Here are some incomplete work. They are all heroines based on previous work, except for the second one from the left.
Watched the adaptation of Marjane Satrapi’s autobiography comic book today, it was in my opinion about the revolution of Iran nor the Iraq-Iran War as much it was the specific coming-of-age of Marjane. At times it felt a clear extraction of an individual’s life. The specificity is something I aspire to reveal in storytelling, such as Marjane’s clear characteristics not serving a major plot device or progressor, such as her messiah/prophet complex as a child – it can be said that all these amount to her rebellious nature as an individual in a repressive regime, but I believe the feeling of being rebellious was more blunt from the punk impressions or Western-cultural influences on Marjane.
From the first 20 minutes of the film, the pacing and transitions of shots were jarring. I hope the filmmakers didn’t create a linear production from the start to the end. It could’ve been that way, as it felt like that. There is also a lot of comic-like images that don’t really play well in animation/film. I feel the family’s contemplation of the future of the country after the Shah’s defeat as being rather too fast and inconsistent to the protagonist narrative of Marjane. Why couldn’t it be portrayed from only Marjane’s point of view?
I really enjoyed the return to Iran montage (Eye of the Tiger), I imagine the feeling of being clinically depressed and overcoming the feeling would’ve been longer, darker and depressing to watch, ironically. But the conveyance of Marjane’s old nature of enjoying Western films and music returning to her was uplifting and reassuring that she will change people around her in this exhausted nation.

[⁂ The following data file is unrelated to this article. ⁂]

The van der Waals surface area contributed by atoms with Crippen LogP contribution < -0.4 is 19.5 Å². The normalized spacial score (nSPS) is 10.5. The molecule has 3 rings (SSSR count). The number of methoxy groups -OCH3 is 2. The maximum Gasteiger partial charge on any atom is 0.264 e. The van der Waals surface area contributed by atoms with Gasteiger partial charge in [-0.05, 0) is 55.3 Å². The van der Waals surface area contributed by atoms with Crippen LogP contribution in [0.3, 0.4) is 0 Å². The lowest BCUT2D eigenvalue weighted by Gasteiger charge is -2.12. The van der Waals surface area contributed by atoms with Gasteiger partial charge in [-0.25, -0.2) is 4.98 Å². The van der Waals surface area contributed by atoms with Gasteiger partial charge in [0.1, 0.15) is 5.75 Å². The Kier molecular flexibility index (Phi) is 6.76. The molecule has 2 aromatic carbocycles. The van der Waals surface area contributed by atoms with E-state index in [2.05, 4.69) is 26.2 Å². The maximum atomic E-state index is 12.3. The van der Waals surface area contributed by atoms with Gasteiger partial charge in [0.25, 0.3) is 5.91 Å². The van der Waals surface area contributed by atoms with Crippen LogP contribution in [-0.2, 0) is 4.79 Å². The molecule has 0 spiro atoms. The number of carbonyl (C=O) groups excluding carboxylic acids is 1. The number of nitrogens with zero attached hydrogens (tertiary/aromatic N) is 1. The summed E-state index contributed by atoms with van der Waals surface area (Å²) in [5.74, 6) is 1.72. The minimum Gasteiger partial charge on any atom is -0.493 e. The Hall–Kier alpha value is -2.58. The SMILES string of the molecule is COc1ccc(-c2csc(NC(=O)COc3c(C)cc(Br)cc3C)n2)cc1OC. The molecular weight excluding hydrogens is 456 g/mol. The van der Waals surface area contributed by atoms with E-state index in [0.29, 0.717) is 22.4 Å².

In review of myself to explain a wider society of individualism. I find a term of “cuckold” or “beta-male” as a term of emasculation. Domination and risk-taking portrays an image of alpha. All powerful manhood. Masculinity derives from a biological duality of male and female, promptly found in hormones like testosterone and oestrogen and chromosomes of xx and xy. Seen as the dominating sex, the male sex drive is rip with aggression and power. But looking at cases of cultural differences such as non-patriarchal cultures found in isolated tribes. Surely the male sex drive is not the culprit of aggression but a patriarchal outlook from the omni-global culture of the old world, perhaps deriving from abrahamic faiths. My individuality of growing up with a single mother played a big role of how I see females and males. Women were in a position of power in my life, motherhood, teacher and caretaker in schools. Men were unknowns, filled with aggression, loud voices that roared. I came to position my attitudes and behaviour of obedience to both in different ways, women and females were a form of comfort and deep underlining respect. Men were feared and I mostly saw them as subjects of disturbance, I must avoid their ways.
Internet pornography is the fantasy for reluctant men to venture into the darker patriarchal role of aggression and domination. From sexual pleasures that are aimed towards men from the effort of women. I believe that pornography in totality is not a problem if it excludes the patriarchal role we as a global-culture have normalised. Beta-males are not an issue, being for centuries dominating and aggressive in the duality of men and women, being “cuckold”ed by females is perhaps the step to a egalitarian humanist world. We can review our sexuality through civility.
In terms of the larger intergender and intersex community, men and women are foolish to assume that there is no nuance of sexuality and gender. Homosexuality and heterosexuality are culturally assumed as polar opposites but this is as I believe comparing the light spectrum of red and green. Opposites are perhaps only appropriate for certain analysis. The beta-male perhaps can provide a better empathetic review of the intergender and intersex community rather than the all assuming dominating alpha male.
Philosopher and Economist – Amartya Sen
Kowloon slums in Hong Kong